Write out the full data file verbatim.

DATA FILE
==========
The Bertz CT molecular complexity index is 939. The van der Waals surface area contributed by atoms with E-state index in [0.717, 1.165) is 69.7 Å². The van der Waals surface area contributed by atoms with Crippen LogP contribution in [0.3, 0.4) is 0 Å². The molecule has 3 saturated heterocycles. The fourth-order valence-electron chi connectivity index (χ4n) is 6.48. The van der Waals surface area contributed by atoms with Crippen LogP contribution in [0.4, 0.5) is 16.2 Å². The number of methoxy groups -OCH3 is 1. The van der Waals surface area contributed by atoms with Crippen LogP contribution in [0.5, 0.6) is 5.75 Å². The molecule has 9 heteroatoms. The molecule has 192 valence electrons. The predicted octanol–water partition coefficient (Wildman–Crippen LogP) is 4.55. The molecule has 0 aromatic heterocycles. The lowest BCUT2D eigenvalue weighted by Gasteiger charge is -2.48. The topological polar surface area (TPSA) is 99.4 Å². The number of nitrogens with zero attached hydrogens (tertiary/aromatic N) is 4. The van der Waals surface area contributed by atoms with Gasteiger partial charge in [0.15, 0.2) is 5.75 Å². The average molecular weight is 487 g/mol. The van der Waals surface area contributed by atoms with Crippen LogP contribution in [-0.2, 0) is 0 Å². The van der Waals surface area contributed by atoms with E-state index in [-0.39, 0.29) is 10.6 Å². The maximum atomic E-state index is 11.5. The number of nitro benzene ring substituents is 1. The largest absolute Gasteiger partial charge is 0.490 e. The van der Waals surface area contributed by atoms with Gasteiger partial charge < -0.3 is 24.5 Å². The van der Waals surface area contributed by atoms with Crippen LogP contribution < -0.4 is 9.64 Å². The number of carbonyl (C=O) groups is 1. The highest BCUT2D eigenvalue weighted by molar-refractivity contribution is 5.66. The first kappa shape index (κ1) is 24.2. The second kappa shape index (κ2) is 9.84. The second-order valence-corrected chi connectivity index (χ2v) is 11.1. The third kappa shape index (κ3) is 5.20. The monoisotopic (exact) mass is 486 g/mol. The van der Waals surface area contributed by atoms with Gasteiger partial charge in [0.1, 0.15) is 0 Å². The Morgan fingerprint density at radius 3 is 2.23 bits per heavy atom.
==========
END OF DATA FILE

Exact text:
The Bertz CT molecular complexity index is 939. The van der Waals surface area contributed by atoms with E-state index in [0.717, 1.165) is 69.7 Å². The van der Waals surface area contributed by atoms with Crippen LogP contribution in [0.3, 0.4) is 0 Å². The molecule has 3 saturated heterocycles. The fourth-order valence-electron chi connectivity index (χ4n) is 6.48. The van der Waals surface area contributed by atoms with Crippen LogP contribution in [0.4, 0.5) is 16.2 Å². The number of methoxy groups -OCH3 is 1. The van der Waals surface area contributed by atoms with Crippen LogP contribution in [0.5, 0.6) is 5.75 Å². The molecule has 9 heteroatoms. The molecule has 192 valence electrons. The predicted octanol–water partition coefficient (Wildman–Crippen LogP) is 4.55. The molecule has 0 aromatic heterocycles. The lowest BCUT2D eigenvalue weighted by Gasteiger charge is -2.48. The topological polar surface area (TPSA) is 99.4 Å². The number of nitrogens with zero attached hydrogens (tertiary/aromatic N) is 4. The van der Waals surface area contributed by atoms with Gasteiger partial charge in [0.15, 0.2) is 5.75 Å². The average molecular weight is 487 g/mol. The van der Waals surface area contributed by atoms with Crippen LogP contribution in [-0.2, 0) is 0 Å². The van der Waals surface area contributed by atoms with E-state index in [-0.39, 0.29) is 10.6 Å². The maximum atomic E-state index is 11.5. The number of nitro benzene ring substituents is 1. The largest absolute Gasteiger partial charge is 0.490 e. The van der Waals surface area contributed by atoms with Gasteiger partial charge < -0.3 is 24.5 Å². The van der Waals surface area contributed by atoms with Crippen LogP contribution < -0.4 is 9.64 Å². The number of carbonyl (C=O) groups is 1. The highest BCUT2D eigenvalue weighted by molar-refractivity contribution is 5.66. The first kappa shape index (κ1) is 24.2. The second kappa shape index (κ2) is 9.84. The second-order valence-corrected chi connectivity index (χ2v) is 11.1. The third kappa shape index (κ3) is 5.20. The monoisotopic (exact) mass is 486 g/mol. The van der Waals surface area contributed by atoms with Gasteiger partial charge in [0.1, 0.15) is 0 Å². The Morgan fingerprint density at radius 3 is 2.23 bits per heavy atom.